Perhaps more surprising of the newest developments is the return of Laeral Silverhand to Waterdeep. Long though dead, she reemerged only recently, and swiftly rallied the masked lords to support her supplanting of Blackstaff, Khelben Arunsun), or any of her famed sisters is cause for her to cut short whatever conversation may be in progress at the time. Her relationship with the current Blackstaff, Vajra Safahr, is cordial, but the two are seldom seen in one-on-one conversation, and most think that Lady Laeral has little to learn from a mage who isn’t nearly her equal.as Open Lord of Waterdeep. Very few remember Lady Laeral from her previous time in the city, but those elves who have been living in there for the last century claim she is more reserved than she once was. The new Open Lord doesn’t speak of her family—any mention of her children, her late husband (the fabled
As always, the Open Lord is selected and supported by several masked lords, who bear masks, robes, and amulets to disguise themselves when publicly sitting in judgment or council, and who make policies for Waterdeep. Every Waterdhavian has suspicions as to whether this or that influential citizen is or isn’t a lord of the city, and some are willing to make their beliefs public, but few who are confronted in such a way have ever claimed to be a lord, and none of those have also produced proof of that assertion.
Not hidden at all are the other lords of the city—the nobles of Waterdeep, whose high-nosed behavior and heavy-handed spending establish fashion in the city, which in turn creates trends all across the North for clothing, weaponry, favored trinkets, music, and any other preference that can be changed at a whim by those with enough coin to afford the expense. More than seventy-five noble families call Waterdeep home, representing between them all manner of business interests, rivalries, and internal strife.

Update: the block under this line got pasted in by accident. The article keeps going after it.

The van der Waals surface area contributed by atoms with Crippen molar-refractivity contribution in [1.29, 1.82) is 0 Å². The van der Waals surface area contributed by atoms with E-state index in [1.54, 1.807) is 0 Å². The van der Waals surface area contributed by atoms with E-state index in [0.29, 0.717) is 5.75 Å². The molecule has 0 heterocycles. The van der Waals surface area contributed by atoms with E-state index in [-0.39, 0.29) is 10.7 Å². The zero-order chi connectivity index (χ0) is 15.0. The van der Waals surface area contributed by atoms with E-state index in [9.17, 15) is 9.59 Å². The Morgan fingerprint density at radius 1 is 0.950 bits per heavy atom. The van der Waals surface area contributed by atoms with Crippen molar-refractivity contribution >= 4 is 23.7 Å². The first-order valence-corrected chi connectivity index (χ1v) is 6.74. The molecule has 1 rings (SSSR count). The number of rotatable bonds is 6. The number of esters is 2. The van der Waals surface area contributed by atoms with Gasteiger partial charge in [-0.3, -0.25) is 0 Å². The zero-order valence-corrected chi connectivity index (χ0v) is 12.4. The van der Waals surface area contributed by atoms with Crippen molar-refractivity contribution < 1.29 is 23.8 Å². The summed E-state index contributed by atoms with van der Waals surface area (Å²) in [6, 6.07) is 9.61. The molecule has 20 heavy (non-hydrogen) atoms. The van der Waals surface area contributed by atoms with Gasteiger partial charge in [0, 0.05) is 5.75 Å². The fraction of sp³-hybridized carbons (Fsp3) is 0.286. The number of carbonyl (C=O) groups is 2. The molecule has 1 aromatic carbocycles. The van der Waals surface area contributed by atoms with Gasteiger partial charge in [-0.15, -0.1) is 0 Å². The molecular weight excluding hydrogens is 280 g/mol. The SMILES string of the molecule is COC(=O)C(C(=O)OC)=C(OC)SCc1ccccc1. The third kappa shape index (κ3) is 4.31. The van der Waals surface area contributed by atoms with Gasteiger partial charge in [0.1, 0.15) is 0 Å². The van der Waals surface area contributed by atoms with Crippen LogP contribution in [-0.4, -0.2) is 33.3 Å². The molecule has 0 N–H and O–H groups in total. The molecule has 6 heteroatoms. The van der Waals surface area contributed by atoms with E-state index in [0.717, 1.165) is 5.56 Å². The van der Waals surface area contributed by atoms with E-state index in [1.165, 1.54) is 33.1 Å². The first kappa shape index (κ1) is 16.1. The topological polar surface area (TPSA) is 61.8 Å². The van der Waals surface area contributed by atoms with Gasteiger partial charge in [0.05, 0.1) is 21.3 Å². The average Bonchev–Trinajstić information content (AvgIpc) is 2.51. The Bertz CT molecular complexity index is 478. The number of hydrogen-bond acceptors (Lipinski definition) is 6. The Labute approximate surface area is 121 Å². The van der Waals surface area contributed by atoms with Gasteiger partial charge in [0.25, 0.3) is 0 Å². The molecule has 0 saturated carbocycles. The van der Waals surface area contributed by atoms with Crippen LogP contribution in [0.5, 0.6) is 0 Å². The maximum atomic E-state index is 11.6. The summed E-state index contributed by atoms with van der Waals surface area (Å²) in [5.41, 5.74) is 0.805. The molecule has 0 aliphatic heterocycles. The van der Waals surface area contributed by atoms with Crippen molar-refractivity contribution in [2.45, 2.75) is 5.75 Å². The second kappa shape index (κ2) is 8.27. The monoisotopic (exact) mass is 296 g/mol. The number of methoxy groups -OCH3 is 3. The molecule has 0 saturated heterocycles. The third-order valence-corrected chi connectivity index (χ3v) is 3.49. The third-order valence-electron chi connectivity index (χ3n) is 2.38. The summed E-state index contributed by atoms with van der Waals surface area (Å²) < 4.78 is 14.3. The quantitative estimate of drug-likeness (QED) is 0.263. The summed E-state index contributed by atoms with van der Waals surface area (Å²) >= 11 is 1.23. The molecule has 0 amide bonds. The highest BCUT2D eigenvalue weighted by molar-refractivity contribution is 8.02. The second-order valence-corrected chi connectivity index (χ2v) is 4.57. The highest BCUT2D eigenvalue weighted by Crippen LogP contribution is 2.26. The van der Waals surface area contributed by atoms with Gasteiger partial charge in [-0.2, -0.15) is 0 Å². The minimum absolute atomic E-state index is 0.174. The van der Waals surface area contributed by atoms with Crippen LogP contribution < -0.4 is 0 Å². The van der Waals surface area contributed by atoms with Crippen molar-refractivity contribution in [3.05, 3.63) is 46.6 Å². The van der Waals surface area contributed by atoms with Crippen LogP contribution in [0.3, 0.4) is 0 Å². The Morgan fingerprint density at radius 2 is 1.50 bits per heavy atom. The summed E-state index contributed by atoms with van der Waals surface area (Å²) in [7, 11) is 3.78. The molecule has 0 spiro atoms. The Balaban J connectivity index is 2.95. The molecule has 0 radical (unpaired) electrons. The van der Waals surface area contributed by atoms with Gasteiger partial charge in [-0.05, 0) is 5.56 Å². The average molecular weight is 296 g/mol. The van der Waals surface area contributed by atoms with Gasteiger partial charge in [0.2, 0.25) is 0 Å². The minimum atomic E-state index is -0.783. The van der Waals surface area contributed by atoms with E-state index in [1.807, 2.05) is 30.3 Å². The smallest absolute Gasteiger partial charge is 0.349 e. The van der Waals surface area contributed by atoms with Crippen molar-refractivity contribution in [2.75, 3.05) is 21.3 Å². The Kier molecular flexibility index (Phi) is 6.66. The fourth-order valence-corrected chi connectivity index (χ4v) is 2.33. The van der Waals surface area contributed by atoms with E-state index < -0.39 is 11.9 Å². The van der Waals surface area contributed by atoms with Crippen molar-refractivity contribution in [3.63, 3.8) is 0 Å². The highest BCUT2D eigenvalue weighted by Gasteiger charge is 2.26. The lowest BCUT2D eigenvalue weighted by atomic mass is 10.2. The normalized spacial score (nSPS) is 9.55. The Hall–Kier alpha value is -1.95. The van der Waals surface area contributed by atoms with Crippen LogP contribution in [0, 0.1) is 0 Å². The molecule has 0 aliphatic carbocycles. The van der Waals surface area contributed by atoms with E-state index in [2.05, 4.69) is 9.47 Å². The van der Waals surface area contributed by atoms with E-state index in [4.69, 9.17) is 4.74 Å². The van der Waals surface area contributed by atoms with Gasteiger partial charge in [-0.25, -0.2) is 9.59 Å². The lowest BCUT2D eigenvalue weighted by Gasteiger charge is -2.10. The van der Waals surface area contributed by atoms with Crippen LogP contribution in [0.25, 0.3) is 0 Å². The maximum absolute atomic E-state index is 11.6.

Being a noble carries with it a great deal of advantage. Operating from one’s place at the head of the economic and social hierarchy, a noble can easily lift a mediocre craftsperson out of obscurity, dash the hopes of a wealthy merchant of ever securing another contract within the city, or provide the backing an ambitious adventuring band needs to find fame and great wealth. The only true competition noble face is from one another. Such rivalries are the source of much gossip and intrigue as the nobles of Waterdeep always try to maintain at least a veneer of civility in their squabbles.
Although they seldom agree on much, one matter that all the noble houses see the same way is that their status should not be tainted by newcomers, and certainly not by anyone so brightcoin as to purchase one’s way to a noble title. When during Lord Neverember’s tenure it became legal for impoverished houses to sell their titles, and thus allow others to become noble, many leaders of the old-blood houses were apoplectic, particularly after some purchasers lost all their coin and sold their titles again within a season or two. Open Lord Laeral Silverhand has, to the relief of those leaders, seen the folly of this decision, and gathered enough support among the Lords of Waterdeep to not only reverse it, but to restore titles and lands to noble families who lost them through folly. The change has won her much support among the nobles. Now Zhents and Thayans and Baldurian merchants have coin enough to buy property within the city, if they choose, but that is no reason to award them noble titles and legal rights, instead of merely a mansion, for doing so. (SCAG 55-7)